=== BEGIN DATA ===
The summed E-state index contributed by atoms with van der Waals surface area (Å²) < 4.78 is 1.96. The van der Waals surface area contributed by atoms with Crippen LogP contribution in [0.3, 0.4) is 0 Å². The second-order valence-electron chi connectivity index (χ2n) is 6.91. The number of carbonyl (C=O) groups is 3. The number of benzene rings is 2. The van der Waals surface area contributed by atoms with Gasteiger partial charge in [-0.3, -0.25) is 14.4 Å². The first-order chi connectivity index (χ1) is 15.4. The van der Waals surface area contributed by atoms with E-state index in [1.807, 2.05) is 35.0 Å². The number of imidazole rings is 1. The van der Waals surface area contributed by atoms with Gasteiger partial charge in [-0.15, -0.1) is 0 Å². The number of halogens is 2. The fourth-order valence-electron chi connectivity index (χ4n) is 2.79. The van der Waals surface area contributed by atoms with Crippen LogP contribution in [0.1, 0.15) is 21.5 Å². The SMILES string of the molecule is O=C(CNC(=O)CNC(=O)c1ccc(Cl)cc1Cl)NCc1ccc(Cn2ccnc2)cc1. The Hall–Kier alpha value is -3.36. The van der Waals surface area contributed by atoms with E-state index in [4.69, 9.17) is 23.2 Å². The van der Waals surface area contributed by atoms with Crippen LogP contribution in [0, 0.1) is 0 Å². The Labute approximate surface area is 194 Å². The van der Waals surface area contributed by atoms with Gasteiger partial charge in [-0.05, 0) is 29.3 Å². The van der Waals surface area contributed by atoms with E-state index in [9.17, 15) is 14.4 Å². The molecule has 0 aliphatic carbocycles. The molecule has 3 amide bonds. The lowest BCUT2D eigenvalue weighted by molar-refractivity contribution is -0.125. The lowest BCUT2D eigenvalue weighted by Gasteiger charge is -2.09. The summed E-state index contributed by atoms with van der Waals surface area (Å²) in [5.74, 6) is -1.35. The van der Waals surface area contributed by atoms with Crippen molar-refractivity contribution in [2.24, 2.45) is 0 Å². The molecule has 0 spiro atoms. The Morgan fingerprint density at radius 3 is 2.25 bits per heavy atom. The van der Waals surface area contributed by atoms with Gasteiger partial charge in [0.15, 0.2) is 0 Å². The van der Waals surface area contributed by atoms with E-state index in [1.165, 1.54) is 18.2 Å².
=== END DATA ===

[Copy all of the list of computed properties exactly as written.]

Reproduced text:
The summed E-state index contributed by atoms with van der Waals surface area (Å²) < 4.78 is 1.96. The van der Waals surface area contributed by atoms with Crippen LogP contribution in [0.3, 0.4) is 0 Å². The second-order valence-electron chi connectivity index (χ2n) is 6.91. The number of carbonyl (C=O) groups is 3. The number of benzene rings is 2. The van der Waals surface area contributed by atoms with Gasteiger partial charge in [-0.3, -0.25) is 14.4 Å². The first-order chi connectivity index (χ1) is 15.4. The van der Waals surface area contributed by atoms with E-state index in [1.807, 2.05) is 35.0 Å². The number of imidazole rings is 1. The van der Waals surface area contributed by atoms with Gasteiger partial charge in [-0.15, -0.1) is 0 Å². The number of halogens is 2. The fourth-order valence-electron chi connectivity index (χ4n) is 2.79. The van der Waals surface area contributed by atoms with Crippen LogP contribution in [0.1, 0.15) is 21.5 Å². The SMILES string of the molecule is O=C(CNC(=O)CNC(=O)c1ccc(Cl)cc1Cl)NCc1ccc(Cn2ccnc2)cc1. The Hall–Kier alpha value is -3.36. The van der Waals surface area contributed by atoms with E-state index in [4.69, 9.17) is 23.2 Å². The van der Waals surface area contributed by atoms with Crippen LogP contribution in [0, 0.1) is 0 Å². The Labute approximate surface area is 194 Å². The van der Waals surface area contributed by atoms with Gasteiger partial charge in [-0.05, 0) is 29.3 Å². The van der Waals surface area contributed by atoms with E-state index in [9.17, 15) is 14.4 Å². The molecule has 0 aliphatic carbocycles. The molecule has 3 amide bonds. The lowest BCUT2D eigenvalue weighted by molar-refractivity contribution is -0.125. The lowest BCUT2D eigenvalue weighted by Gasteiger charge is -2.09. The summed E-state index contributed by atoms with van der Waals surface area (Å²) in [5.74, 6) is -1.35. The van der Waals surface area contributed by atoms with Crippen molar-refractivity contribution in [2.24, 2.45) is 0 Å². The molecule has 0 spiro atoms. The Morgan fingerprint density at radius 3 is 2.25 bits per heavy atom. The van der Waals surface area contributed by atoms with Gasteiger partial charge in [0.15, 0.2) is 0 Å². The van der Waals surface area contributed by atoms with E-state index in [1.165, 1.54) is 18.2 Å².